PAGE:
It is not possible to remove data using the mouse. However, it is possible to copy and paste. Once you get the mouse daemon running (see the previous question) hold down button 1 (left button) and move the mouse to select a region of text. Then, press button 2 (middle button) to paste it at the text cursor. Pressing button 3 (right button) will extend the selected region of text.

If your mouse does not have a middle button, you may wish to emulate one or remap buttons using mouse daemon options. See the moused(8) manual page for details.

4.4.3.

My mouse has a fancy wheel and buttons. Can I use them in FreeBSD?

The answer is, unfortunately, It depends. These mice with additional features require specialized driver in most cases. Unless the mouse device driver or the user program has specific support for the mouse, it will act just like a standard two, or three button mouse.

For the possible usage of wheels in the X Window environment, refer to that section.

4.4.4.

How do I use my delete key in sh and csh?

For the Bourne Shell, add the following lines to your .shrc. See sh(1) and editrc(5).

bind ^? ed-delete-next-char # for console
bind ^[[3~ ed-delete-next-char # for xterm

For the C Shell, add the following lines to your .cshrc. See csh(1).

bindkey ^? delete-char # for console
bindkey ^[[3~ delete-char # for xterm

For more information, see this page.

4.5. Other Hardware

4.5.1. Workarounds for no sound from my pcm(4) sound card?
4.5.2. Does FreeBSD support power management on my laptop?

4.5.1.

Workarounds for no sound from my pcm(4) sound card?

Some sound cards set their output volume to 0 at every boot. Run the following command every time the machine boots:

# mixer pcm 100 vol 100 cd 100

4.5.2.

Does FreeBSD support power management on my laptop?

FreeBSD supports the ACPI features found in modern hardware. Further information can be found in acpi(4).

Chapter 5. Troubleshooting

5.1. Why is FreeBSD finding the wrong amount of memory on i386™ hardware?
5.2. Why do my programs occasionally die with Signal 11 errors?
5.3. My system crashes with either Fatal trap 12: page fault in kernel mode, or panic:, and spits out a bunch of information. What should I do?
5.4. Why do I get the error maxproc limit exceeded by uid %i, please see tuning(7) and login.conf(5)?
5.5. Why does sendmail give me an error reading mail loops back to myself?
5.6. Why do full screen applications on remote machines misbehave?
5.7. Why does it take so long to connect to my computer via ssh or telnet?
5.8. Why does file: table is full show up repeatedly in dmesg(8)?
5.9. Why does the clock on my computer keep incorrect time?
5.10. What does the error swap_pager: indefinite wait buffer: mean?
5.11. What is a lock order reversal?
5.12. What does Called ... with the following non-sleepable locks held mean?
5.13. Why does buildworld/installworld die with the message touch: not found?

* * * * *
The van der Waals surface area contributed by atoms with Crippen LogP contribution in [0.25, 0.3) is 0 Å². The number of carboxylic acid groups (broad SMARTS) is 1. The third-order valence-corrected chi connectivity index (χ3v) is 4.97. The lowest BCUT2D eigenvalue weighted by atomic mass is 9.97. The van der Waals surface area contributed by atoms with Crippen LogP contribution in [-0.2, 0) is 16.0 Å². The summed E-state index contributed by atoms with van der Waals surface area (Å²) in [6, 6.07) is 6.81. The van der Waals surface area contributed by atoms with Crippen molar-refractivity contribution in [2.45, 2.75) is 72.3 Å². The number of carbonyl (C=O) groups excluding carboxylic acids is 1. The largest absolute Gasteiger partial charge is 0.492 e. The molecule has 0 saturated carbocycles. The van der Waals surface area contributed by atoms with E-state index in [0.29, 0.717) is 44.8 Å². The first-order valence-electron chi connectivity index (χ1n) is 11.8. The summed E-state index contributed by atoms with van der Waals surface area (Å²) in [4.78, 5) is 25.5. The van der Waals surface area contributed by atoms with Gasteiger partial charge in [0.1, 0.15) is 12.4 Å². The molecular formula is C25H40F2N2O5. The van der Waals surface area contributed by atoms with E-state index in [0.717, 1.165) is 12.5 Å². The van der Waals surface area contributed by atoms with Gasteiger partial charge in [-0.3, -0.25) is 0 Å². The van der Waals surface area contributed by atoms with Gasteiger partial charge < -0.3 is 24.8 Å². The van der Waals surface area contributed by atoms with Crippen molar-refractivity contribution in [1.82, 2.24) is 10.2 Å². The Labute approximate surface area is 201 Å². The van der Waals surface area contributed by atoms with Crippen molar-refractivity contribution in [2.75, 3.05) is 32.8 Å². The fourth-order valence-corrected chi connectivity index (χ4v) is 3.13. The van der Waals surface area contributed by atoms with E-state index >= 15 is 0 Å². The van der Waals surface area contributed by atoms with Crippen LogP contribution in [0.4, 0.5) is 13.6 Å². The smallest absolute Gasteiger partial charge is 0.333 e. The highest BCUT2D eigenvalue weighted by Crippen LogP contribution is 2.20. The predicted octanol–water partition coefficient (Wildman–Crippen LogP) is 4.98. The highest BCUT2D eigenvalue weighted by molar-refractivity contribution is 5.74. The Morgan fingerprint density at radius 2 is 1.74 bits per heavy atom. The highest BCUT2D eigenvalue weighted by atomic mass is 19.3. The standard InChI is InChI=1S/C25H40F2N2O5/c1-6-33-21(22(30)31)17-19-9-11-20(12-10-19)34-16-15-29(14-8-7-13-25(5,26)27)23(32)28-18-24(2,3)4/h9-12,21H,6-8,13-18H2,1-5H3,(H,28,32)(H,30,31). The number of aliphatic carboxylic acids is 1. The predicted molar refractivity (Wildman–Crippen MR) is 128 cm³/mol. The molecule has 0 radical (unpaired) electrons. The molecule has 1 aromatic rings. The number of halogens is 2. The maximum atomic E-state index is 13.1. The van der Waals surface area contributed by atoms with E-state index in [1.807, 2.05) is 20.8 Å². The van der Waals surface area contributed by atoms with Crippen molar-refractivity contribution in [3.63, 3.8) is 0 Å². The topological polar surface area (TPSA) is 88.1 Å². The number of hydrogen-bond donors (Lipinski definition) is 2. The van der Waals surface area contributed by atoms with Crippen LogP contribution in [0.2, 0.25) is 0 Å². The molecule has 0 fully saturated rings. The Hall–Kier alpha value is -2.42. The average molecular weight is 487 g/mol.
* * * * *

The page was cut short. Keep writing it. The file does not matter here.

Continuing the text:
5.1.

Why is FreeBSD finding the wrong amount of memory on i386™ hardware?

The most likely reason is the difference between physical memory addresses and virtual addresses.

The convention for most PC hardware is to use the memory area between 3.5 GB and 4 GB for a special purpose (usually for PCI). This address space is used to access PCI hardware. As a result real, physical memory can not be accessed by that address space.

What happens to the memory that should appear in that location is dependent on your hardware. Unfortunately, some hardware does nothing and the ability to use that last 500 MB of RAM is entirely lost.

Luckily, most hardware remaps the memory to a higher location so that it can still be used. However, this can cause some confusion if you watch the boot messages.

On a 32-bit version of FreeBSD, the memory appears lost, since it will be remapped above 4 GB, which a 32-bit kernel is unable to access. In this case, the solution is to build a PAE enabled kernel. See the entry on memory limits and about different memory limits on different platforms for more information.

On a 64-bit version of FreeBSD, or when running a PAE-enabled kernel, FreeBSD will correctly detect and remap the memory so it is usable. During boot, however, it may seem as if FreeBSD is detecting more memory than the system really has, due to the described remapping. This is normal and the available memory will be corrected as the boot process completes.

5.2.

Why do my programs occasionally die with Signal 11 errors?

Signal 11 errors are caused when your process has attempted to access memory which the operating system has not granted it access to. If something like this is happening at seemingly random intervals then you need to start investigating things very carefully.

These problems can usually be attributed to either:

  1. If the problem is occurring only in a specific application that you are developing yourself it is probably a bug in your code.